Facebook CEO Mark Zuckerberg and his Yahoo counterpart Marissa Mayer have both commented on the NSA Prism revelations, insisting that both web firms did as much as they could to resist governmental demands to reveal personal data of users.
Both were speaking during separate talks at the TechCrunch Disrupt conference taking place in San Francisco.

“Frankly I think the government blew it,” Zuckerberg said on the NSA revelations
“The government response was, ‘Oh, don’t worry, we are not spying on any Americans’. Oh wonderful, that’s really helpful to companies that are trying to serve people around the world and that’s really going to inspire confidence in American internet companies,” he continued, adding that he thought the policy and attitude of the US government was “really bad”.
Zuckerberg told the audience that citizens deserve to know more about government surveillance programmes and that Facebook has been “pushing just to get more transparency on this and I actually think we’ve made a big difference”.
The Facebook CEO added he was not impressed that his firm had to threaten legal action in order for the government to be more communicative.
“We are not at the end of this,” he said. “I wish that the government would be more proactive about communicating. We are not psyched that we had to sue in order to get this and we take it very seriously.”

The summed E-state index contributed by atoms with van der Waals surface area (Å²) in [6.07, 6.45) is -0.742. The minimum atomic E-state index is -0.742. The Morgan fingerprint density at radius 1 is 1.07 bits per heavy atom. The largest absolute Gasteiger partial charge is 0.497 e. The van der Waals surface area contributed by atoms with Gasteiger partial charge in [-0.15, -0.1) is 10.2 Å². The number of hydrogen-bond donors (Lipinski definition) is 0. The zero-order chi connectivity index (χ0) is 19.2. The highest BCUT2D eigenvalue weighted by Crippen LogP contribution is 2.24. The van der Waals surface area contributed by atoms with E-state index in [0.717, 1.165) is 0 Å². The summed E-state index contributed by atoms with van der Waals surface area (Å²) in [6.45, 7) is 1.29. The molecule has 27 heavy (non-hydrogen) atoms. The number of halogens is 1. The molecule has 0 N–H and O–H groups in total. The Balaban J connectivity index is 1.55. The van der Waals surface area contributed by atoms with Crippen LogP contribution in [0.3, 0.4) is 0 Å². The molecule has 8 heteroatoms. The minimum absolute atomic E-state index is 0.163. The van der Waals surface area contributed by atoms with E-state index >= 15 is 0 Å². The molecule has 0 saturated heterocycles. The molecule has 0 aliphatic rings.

Both Facebook and Yahoo have filed suits to the Foreign Intelligence Surveillance Act (Fisa) court in order for them to be able to disclose more information about government requests.
Mayer also spoke about NSA, Prism and Yahoo’s reasons for not disclosing more information about the programme to the public, suggesting if she or her company had, then they would be sent to jail.
“Releasing classified information is treason and you are incarcerated,” she said.
Mayer pointed out how Yahoo had fought against Prism requests when the policy was first introduced, telling the conference she was “proud to be part of an organisation that from the beginning, in 2007, has been sceptical of – and has been scrutinising – those requests”.
Yahoo previously lost a Fisa court case when the firm previously asked to publish details about what information the government was asking and Mayer said: “When you lose and you don’t comply, it’s treason.
“We think it makes more sense to work within the system.”
Earlier this week, Facebook and Yahoo asked Fisa for permission to publish details of national security requests they receive from the US government for user data.

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